Boxing doesn’t have the most extensive catalogue of games for fans to play at home, mainly because it’s not that varied, so developers tend to adopt martial arts for their fighting games instead, ensuring players get to use more than just their fists.
For this reason, boxing games are often more realistic than the excesses of games such as Street Fighter and Virtua Fighter, requiring players to think about the strategic elements of boxing, rather than simply trying to pummel the other player into submission.
Real Boxing for iOS certainly plays to this audience, and those who want insane combat moves, flying kicks and the chance to fire off a few ‘Hadoukens’ should look elsewhere. For everyone else, Real Boxing will be a revelation, as it’s a full-on boxing simulator that for a game, is surprisingly punishing.
You get to create your own boxer and compete in either single, quick fights to hone your own skills, or go for a multi-fight career mode, where you take on opponents of all different skills to eventually claim one of three different belts. Designed using the Unreal Engine – on which the incredible Infinity Blade and its sequel are built – Real Boxing looks astonishing, with very lifelike fighters with highly realistic movements.
There’s a choice of control methods, one expected, the other decidedly not so. The first is much like Infinity Blade’s gesture control system, where swipes in different directions are used to throw punches, plus a pair of buttons for blocking or dodging. It’s very straight forward to learn, and there is a quick tutorial too, but learning timing and combinations is almost entirely down to you.
This is the secret to Real Boxing, as your character has two power bars during the game: One for his overall strength, which sees you hit the canvas when it has been depleted, while the other is for stamina. This is recharged either by blocking, dodging, hugging (you know, in the boxing sense, not the best pals sense) and being knocked on your behind. When this happens, the game introduces the old tap-very-quickly-to-fill-the-bar mechanic to help you back on your feet.
Attempts to continually bash your opponent until he falls down sees the stamina bar diminish very quickly, and your blows will have less power or miss completely, leaving you open to attack. It’s all about holding back until the right moment, then unleashing a series of well-timed, flowing attacks. Sounds easy? It’s really, really not.
If the gesture control system doesn’t appeal, then Real Boxing has motion control too, which turns your iPhone or iPad into a Wii-style input device using the forward facing camera, meaning you air punch, hook and uppercut away to control your onscreen avatar. That’s the theory anyway, as although it’s almost there, it’s not quite accurate enough to play a serious game. Others may have a different impression, but even with a good upright stand for the iPad, it was still never 100% responsive, and that meant losing fights.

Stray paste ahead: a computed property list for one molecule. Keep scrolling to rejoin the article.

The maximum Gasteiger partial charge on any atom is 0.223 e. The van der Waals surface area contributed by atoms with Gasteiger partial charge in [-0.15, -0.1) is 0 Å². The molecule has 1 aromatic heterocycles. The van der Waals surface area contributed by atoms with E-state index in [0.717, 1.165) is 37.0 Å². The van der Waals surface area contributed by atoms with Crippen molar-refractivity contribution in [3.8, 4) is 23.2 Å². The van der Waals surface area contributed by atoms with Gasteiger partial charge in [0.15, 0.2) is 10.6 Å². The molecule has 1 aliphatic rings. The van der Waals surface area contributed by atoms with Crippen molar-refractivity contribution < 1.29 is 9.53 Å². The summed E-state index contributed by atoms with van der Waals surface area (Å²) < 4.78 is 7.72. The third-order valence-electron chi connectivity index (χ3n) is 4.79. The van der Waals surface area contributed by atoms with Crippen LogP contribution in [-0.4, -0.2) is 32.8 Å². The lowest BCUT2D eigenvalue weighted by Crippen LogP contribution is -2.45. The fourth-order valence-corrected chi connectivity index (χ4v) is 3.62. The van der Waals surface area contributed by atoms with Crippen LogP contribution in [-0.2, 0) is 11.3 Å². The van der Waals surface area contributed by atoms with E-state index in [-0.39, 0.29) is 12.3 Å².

You’ll want to win each fight too, as it feels like it has taken real skill when you do, and losing is a fairly unpleasant experience. As the blows start to land, so the screen blurs and the camera angle subtly changes, and you become powerless to respond. It almost always ends with you on the mat, struggling to retain consciousness. You can improve your fighter’s chances by hitting the gym, and doing so really pays off as the levels progress.
Winning though, is a far better experience. You dodge a blow and gain a split second to react, so you throw a couple of jabs in your opponent’s direction. Dazed, he falters, leaving you with the opportunity to deliver a devastating uppercut. His head flies back, blood sprays from his mouth, and down he goes. Then you get to relive the moment in slow motion, from several camera angles, as you relish your victory. Real Boxing is startlingly visceral and bloody, and incredibly involving for a game designed to be played on your phone.
Real Boxing is also difficult, and certainly shouldn’t be confused with an arcade boxing game where you can breeze through without putting in some practice. You’ll make it through two or three fights in the easiest career mode without much effort, but after that, you’ll be mincemeat without practice. For once though, the game is good enough to make you want to get better.
It’s compatible with both the iPhone and the iPad, although you’ll need at least an iPhone 4S and an iPad 2 for it to work. It did crash once or twice on our iPad, requiring a restart, but ran perfectly on the iPhone 4S; however the game’s epic nature means it belongs on the iPad’s big screen. It’s priced at £2.99, which is excellent value considering not only the game’s amazing visuals, but the amount of replay value too.